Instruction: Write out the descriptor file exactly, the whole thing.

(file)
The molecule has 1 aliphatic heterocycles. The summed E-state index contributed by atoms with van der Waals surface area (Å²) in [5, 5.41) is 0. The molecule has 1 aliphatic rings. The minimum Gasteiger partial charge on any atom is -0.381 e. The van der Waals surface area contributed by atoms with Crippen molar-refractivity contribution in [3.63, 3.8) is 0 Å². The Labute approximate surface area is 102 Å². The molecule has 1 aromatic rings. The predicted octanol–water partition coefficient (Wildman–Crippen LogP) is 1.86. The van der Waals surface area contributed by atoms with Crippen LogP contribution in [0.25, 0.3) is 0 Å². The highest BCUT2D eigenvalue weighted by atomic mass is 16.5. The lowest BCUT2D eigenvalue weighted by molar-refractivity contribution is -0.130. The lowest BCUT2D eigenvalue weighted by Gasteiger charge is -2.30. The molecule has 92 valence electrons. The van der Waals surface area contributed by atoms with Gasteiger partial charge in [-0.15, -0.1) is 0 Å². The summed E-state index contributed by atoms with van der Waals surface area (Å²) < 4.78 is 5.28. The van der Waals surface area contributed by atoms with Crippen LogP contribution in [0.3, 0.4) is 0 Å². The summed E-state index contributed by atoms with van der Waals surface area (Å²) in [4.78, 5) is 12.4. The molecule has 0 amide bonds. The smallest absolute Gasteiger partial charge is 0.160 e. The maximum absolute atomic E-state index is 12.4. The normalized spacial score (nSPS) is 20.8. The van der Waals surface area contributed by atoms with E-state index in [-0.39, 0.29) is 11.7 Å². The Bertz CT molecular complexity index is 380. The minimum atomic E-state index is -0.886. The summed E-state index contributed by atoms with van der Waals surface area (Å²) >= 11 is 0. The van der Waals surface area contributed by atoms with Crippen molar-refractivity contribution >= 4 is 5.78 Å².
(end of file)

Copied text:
The molecule has 1 aliphatic heterocycles. The summed E-state index contributed by atoms with van der Waals surface area (Å²) in [5, 5.41) is 0. The molecule has 1 aliphatic rings. The minimum Gasteiger partial charge on any atom is -0.381 e. The van der Waals surface area contributed by atoms with Crippen molar-refractivity contribution in [3.63, 3.8) is 0 Å². The Labute approximate surface area is 102 Å². The molecule has 1 aromatic rings. The predicted octanol–water partition coefficient (Wildman–Crippen LogP) is 1.86. The van der Waals surface area contributed by atoms with Crippen LogP contribution in [0.25, 0.3) is 0 Å². The highest BCUT2D eigenvalue weighted by atomic mass is 16.5. The lowest BCUT2D eigenvalue weighted by molar-refractivity contribution is -0.130. The lowest BCUT2D eigenvalue weighted by Gasteiger charge is -2.30. The molecule has 92 valence electrons. The van der Waals surface area contributed by atoms with Gasteiger partial charge in [-0.15, -0.1) is 0 Å². The summed E-state index contributed by atoms with van der Waals surface area (Å²) < 4.78 is 5.28. The van der Waals surface area contributed by atoms with Crippen LogP contribution in [0.3, 0.4) is 0 Å². The summed E-state index contributed by atoms with van der Waals surface area (Å²) in [4.78, 5) is 12.4. The molecule has 0 amide bonds. The smallest absolute Gasteiger partial charge is 0.160 e. The maximum absolute atomic E-state index is 12.4. The normalized spacial score (nSPS) is 20.8. The van der Waals surface area contributed by atoms with E-state index in [-0.39, 0.29) is 11.7 Å². The Bertz CT molecular complexity index is 380. The minimum atomic E-state index is -0.886. The summed E-state index contributed by atoms with van der Waals surface area (Å²) >= 11 is 0. The van der Waals surface area contributed by atoms with Crippen molar-refractivity contribution >= 4 is 5.78 Å².